- a stool, table, pedestal, etc., with three legs.
- a three-legged stand or support, as for a camera or telescope.
- the oracular seat of the priestess of Apollo at Delphi.
Origin of tripod
Dictionary.com Unabridged Based on the Random House Unabridged Dictionary, © Random House, Inc. 2018
Examples from the Web for tripod
He took his camera bag, but we thought walking with a tripod would not be a good idea, so we left it in the car.Israel's Secret Honor Killings
March 8, 2014
West said he saw a massage table and video camera in the studio, attached to a tripod.‘Zumba Madam’ Allegedly Used Maine Dance Studio As Brothel and Made Videos of Customers
October 18, 2012
And he brought a digital camera and a tripod to document his endeavors.D.C.'s New Beefcake
October 14, 2009
He left the pot on a tripod on a bed of coals, ready for use.Buried Cities: Pompeii, Olympia, Mycenae
A searchlight was on a tripod at the center, and a spool of electric cable.Two Thousand Miles Below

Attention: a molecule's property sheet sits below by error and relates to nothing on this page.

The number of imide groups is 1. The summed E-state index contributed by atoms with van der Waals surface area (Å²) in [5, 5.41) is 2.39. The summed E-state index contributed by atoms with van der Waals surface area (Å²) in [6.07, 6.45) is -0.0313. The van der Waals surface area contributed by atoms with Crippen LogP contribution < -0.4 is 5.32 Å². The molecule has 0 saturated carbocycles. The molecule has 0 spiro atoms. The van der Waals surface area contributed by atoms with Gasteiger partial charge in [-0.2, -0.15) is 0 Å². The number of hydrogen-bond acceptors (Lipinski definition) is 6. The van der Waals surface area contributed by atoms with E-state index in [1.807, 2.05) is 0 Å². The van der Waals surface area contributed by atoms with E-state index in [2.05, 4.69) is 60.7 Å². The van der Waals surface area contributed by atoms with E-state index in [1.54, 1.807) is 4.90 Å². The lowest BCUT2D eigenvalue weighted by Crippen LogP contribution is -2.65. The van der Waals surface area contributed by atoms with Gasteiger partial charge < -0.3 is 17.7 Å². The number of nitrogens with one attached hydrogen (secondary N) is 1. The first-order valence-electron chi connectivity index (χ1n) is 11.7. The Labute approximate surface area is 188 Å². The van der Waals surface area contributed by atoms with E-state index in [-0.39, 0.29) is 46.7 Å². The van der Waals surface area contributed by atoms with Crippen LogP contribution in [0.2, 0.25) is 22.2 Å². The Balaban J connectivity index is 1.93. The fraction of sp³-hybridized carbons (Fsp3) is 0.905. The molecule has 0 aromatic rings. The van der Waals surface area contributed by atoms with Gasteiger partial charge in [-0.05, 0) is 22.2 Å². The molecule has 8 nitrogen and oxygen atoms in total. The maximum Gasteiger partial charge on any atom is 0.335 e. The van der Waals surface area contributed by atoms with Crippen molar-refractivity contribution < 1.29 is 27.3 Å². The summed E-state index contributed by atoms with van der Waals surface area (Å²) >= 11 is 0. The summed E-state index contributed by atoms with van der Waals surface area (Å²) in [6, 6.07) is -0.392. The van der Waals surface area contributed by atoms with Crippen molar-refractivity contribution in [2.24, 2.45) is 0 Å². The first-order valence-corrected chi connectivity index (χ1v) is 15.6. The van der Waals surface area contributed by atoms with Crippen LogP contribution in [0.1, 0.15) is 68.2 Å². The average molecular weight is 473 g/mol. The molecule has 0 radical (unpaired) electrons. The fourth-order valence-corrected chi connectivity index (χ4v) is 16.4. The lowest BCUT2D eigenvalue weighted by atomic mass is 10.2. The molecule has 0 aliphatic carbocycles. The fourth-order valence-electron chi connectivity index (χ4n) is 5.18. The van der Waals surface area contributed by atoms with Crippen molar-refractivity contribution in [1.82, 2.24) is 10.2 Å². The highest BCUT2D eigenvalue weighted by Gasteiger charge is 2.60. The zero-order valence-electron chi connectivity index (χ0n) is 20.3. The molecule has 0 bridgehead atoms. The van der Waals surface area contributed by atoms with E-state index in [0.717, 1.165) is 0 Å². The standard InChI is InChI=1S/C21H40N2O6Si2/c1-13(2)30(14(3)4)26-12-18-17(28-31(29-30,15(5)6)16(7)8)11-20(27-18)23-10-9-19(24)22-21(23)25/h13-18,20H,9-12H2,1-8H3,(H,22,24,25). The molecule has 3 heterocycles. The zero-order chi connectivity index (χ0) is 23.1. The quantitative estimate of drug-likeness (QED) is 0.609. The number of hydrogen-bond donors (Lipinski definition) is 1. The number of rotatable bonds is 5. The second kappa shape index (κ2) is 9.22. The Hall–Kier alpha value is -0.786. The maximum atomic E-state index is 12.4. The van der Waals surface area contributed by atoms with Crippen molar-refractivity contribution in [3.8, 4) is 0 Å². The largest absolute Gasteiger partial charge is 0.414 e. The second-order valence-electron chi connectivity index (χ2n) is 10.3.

Charles Willard Diffin
He was carrying a piece of machinery that looked like a camera on a tripod.
He dropped the tripod thing in a corner, and sidled toward me.
I spraddled the tripod purposely to keep it from being upset.Out of the Depths
Robert Ames Bennet
- an adjustable and usually collapsible three-legged stand to which a camera, etc, can be attached to hold it steady
- a stand or table having three legs
C17: via Latin from Greek tripod-, tripous three-footed, from tri- + pous foot
Word Origin and History for tripod
Online Etymology Dictionary, © 2010 Douglas Harper